It ought to be a quiz question. Where was Britain's first Tesco?
Answer? The first Tesco store was in London, but probably not anywhere you're expecting. It was in Burnt Oak.
Quick, before you reveal your geographical ineptitude, Burnt Oak's located where Barnet meets Harrow meets Brent. On the A5, that's Watling Street, between Hendon and Edgware. One stop past Colindale on the Northern line, one station before the end of the line. Some of these facts will turn out to be important. Now back to today's post.
The man behind Tesco was Jack Cohen, a former soldier from the East End. After WWI, he spent his demob money buying surplus NAAFI groceries, then sold them on in local markets. His initial plan was to visit a different market each day of the week, and the first he picked was Well Street Market in South Hackney. He set a few goods out on a table and they were soon snapped up - sold for £4, of which £1 was profit. Gradually his business grew, sucking in non-family members, eventually diversifying into an own brand tea. The TES in Tesco comes from TE Stockwell, the merchant who supplied Jack with that tea, and the CO comes from Cohen, Jack's surname. Small roots.
Well Street barely has a market any more. Maybe a couple of stalls at the weekend, but don't bother looking midweek. Well Street's now a minor shopping street for the estates of South Hackney, a pair of parades topped off with two storeys of flats. You'd come here to use the laundrette, grab a Caribbean takeaway or buy a Percy Ingle pastie. Maybe dragging your shopping basket behind you, maybe parking up your car outside the Post Office. The mixed bag of shops includes some proper independent stores, like A.G. Price the florists or the delights of Blanks Wallpapers. But the Pie and Mash shop appears to have ceased trading relatively recently, and one of the two pubs in the centre of the road now stands empty. Perhaps we could blame Well Street's decline on the supermarket that's arisen at the far end, a squat brick superstore with an abundance of groceries stacked inside. It's a Tesco, obviously - a Tesco Metro open all hours even when the other local traders aren't. And yet those who aren't direct competition survive, perhaps spurred on by the footfall a medium-sized supermarket brings. It's no comfort to the departed market traders hereabouts, but there is something hugely appropriate about Jack's retail legacy lingering so close the site of his first sale. [photo]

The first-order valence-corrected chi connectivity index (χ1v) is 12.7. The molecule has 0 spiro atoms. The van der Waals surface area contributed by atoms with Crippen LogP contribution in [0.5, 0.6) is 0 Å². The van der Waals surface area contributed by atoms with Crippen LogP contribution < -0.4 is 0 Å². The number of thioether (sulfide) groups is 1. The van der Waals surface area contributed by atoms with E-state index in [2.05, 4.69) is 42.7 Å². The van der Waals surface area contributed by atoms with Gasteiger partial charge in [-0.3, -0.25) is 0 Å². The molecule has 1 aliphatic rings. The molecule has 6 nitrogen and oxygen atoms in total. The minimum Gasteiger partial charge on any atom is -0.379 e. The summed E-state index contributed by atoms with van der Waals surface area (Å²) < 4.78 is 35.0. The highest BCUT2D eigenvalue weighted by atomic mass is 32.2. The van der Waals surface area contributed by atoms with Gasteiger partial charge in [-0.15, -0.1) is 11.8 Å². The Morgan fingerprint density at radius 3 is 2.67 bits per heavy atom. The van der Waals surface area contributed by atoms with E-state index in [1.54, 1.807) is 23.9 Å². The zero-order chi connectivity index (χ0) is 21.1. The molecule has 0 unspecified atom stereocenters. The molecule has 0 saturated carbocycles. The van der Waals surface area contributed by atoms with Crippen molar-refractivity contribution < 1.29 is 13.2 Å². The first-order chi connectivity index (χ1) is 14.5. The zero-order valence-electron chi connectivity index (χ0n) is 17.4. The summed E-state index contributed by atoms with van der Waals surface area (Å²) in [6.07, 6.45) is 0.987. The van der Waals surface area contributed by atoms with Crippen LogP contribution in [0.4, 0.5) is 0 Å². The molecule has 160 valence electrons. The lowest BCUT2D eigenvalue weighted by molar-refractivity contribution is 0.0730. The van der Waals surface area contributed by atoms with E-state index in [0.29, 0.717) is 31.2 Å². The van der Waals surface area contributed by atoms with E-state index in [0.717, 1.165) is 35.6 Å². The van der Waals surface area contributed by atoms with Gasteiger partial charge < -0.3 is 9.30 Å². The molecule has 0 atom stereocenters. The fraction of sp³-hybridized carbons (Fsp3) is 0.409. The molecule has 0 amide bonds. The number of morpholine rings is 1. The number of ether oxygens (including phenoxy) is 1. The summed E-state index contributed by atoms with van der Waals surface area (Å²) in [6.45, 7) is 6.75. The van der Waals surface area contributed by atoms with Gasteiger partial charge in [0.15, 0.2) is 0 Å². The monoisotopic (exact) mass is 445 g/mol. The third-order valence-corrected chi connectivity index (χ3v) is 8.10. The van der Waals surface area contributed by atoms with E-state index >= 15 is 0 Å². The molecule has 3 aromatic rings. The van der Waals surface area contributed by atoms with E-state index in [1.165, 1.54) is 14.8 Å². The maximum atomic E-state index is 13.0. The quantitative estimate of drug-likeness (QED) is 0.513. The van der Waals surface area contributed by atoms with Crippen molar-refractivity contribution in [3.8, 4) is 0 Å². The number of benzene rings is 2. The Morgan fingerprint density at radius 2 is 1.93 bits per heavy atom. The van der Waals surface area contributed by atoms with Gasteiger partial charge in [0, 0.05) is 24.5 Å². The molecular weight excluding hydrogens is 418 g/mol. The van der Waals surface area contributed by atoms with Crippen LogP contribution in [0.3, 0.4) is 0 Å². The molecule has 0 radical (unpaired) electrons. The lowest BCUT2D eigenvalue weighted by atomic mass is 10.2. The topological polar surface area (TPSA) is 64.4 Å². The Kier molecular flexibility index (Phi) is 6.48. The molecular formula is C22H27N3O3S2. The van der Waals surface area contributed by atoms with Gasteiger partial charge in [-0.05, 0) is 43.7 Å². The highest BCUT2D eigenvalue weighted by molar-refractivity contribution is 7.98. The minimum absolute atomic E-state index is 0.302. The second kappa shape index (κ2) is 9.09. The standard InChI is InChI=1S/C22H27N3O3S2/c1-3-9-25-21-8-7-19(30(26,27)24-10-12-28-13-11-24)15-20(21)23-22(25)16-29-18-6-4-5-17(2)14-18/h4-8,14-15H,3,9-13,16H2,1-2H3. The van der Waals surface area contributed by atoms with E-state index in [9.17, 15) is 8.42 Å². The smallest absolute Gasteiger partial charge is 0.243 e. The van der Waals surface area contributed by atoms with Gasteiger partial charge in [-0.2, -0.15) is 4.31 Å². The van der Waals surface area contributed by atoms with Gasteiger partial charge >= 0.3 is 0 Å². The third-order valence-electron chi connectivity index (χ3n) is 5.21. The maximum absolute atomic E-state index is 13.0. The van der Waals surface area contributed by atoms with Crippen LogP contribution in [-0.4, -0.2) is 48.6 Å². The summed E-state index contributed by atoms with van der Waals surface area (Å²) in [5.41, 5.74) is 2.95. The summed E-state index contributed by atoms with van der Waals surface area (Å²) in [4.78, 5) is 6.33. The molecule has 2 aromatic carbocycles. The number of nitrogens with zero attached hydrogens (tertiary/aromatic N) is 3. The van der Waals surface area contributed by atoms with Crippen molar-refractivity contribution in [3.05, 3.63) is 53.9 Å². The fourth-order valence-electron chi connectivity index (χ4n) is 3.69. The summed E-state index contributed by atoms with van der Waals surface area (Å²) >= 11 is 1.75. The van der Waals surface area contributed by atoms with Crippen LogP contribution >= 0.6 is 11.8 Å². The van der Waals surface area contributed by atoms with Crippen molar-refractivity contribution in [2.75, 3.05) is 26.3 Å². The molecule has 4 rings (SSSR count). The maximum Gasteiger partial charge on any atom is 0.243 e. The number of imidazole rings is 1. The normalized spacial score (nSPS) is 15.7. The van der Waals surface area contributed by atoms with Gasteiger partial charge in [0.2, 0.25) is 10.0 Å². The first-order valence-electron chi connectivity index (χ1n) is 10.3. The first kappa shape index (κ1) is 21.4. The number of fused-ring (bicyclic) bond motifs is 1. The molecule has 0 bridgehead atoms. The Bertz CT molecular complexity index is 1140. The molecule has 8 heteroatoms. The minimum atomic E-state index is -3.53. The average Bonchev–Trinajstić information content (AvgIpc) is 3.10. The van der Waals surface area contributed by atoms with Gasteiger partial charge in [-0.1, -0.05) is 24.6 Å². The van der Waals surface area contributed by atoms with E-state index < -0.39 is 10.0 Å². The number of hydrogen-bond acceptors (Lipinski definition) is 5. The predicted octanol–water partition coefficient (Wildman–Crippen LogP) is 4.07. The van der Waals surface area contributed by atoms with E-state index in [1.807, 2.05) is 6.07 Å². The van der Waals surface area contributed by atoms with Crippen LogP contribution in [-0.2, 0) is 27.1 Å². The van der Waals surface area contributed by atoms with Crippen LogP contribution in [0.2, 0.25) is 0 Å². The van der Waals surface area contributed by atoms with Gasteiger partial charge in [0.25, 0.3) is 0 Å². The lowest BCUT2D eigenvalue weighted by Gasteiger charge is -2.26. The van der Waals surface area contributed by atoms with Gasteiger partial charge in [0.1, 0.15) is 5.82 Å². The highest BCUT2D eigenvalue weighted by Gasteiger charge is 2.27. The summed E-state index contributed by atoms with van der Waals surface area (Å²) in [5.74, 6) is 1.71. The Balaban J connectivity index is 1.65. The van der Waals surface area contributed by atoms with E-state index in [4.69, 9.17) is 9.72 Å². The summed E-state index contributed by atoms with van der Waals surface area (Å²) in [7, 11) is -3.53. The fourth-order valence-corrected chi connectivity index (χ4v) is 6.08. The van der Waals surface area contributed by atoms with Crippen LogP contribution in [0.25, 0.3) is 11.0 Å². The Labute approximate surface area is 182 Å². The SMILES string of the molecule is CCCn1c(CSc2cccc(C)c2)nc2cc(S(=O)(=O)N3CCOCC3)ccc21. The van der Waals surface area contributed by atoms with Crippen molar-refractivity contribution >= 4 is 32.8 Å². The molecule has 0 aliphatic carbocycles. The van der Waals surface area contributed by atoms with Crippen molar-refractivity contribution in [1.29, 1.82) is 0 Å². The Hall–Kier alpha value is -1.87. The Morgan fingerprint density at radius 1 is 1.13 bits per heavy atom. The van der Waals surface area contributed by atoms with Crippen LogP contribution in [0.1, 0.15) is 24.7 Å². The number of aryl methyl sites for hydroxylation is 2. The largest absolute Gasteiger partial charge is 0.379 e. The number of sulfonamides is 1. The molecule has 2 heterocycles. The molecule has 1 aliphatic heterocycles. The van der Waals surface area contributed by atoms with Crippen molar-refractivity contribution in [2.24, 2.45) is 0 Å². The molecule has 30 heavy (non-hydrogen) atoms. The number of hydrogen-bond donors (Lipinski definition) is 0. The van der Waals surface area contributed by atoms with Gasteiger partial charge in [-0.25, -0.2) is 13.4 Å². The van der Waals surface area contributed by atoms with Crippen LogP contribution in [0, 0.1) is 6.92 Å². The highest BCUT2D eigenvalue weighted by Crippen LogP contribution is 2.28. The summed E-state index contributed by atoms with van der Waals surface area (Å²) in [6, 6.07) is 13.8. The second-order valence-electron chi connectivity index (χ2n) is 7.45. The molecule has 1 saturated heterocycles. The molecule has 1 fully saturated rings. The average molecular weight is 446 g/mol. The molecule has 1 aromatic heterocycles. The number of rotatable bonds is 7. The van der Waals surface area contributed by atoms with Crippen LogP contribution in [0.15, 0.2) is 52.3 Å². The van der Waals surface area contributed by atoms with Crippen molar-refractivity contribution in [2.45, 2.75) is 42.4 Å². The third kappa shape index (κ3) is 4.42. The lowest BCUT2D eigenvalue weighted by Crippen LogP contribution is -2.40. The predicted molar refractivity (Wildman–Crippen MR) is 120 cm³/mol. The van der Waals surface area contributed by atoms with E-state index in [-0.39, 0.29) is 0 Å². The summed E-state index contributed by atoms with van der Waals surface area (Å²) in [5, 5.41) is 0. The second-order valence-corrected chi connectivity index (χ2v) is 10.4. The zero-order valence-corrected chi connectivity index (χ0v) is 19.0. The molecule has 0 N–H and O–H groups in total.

And so to Burnt Oak. In common with much of Middlesex suburbia this used to be all fields, although the presence of a turnpike road helped a minor settlement to grow up. In the 1870s there was just one shop, by the turn of the century a few more, but nothing of any importance until the railways came. The arrival of the Northern line in 1924 inspired the London County Council to build a large estate for the rehousing of slum dwellers in Islington. This was the Watling Estate, built across Goldbeaters Farm, and a fresh clutch of shops were needed to serve the growing population. The first opened up by the Broadway, eventually stretching in a long parade down to the fledgling station. And it was to Burnt Oak that Jack Cohen turned his gaze when seeking to open his very first store. "Tesco Stores Ltd The Modern Grocers" said the sign on the shopfront, while the window was stacked high with pyramids of tinned goods and packets of Tesco Tea.
There's no Tesco at number 9 Watling Avenue today. Instead numbers 9 and 10 are home to Superdrug, the chain who moved in when Tesco moved out. They've got a prime spot by the bus stop, and a window display advertising half price Christmas offers on hair products. A tiny stack of shopping baskets sits by the door, by the look of them thirty years old, before the main store opens out ahead. It's four aisles wide, with bland white walls and a suspended ceiling, clearly much redeveloped from the original 1931 decor. No packs of own brand tea here, but plenty of lipsticks, cough sweets and disinfectant. I bought myself a toothbrush, as a simple souvenir, and the sales ladies at the checkout were charming. [photo]
The parade of shops down the hill survives, even thrives, although more with discount stores than anything too upmarket. Superdrug itself is sandwiched between a clothes shop and a continental food store, the latter much more varied than the first Tesco ever was. And no, they didn't go far, just a couple of hundred yards round the corner onto Burnt Oak Broadway. Again the Tesco School of Architecture has built an ugly but functional cuboid, in sharp contrast to the former Co-Op across the road (once described as their "finest department store"). This Tesco is eight aisles wide, stretching back all the way to the car park, and considerably easier to push a trolley around. As Jack's empire has grown, so has his very first store, but I doubt that many in Burnt Oak realise the significance of their weekly shop.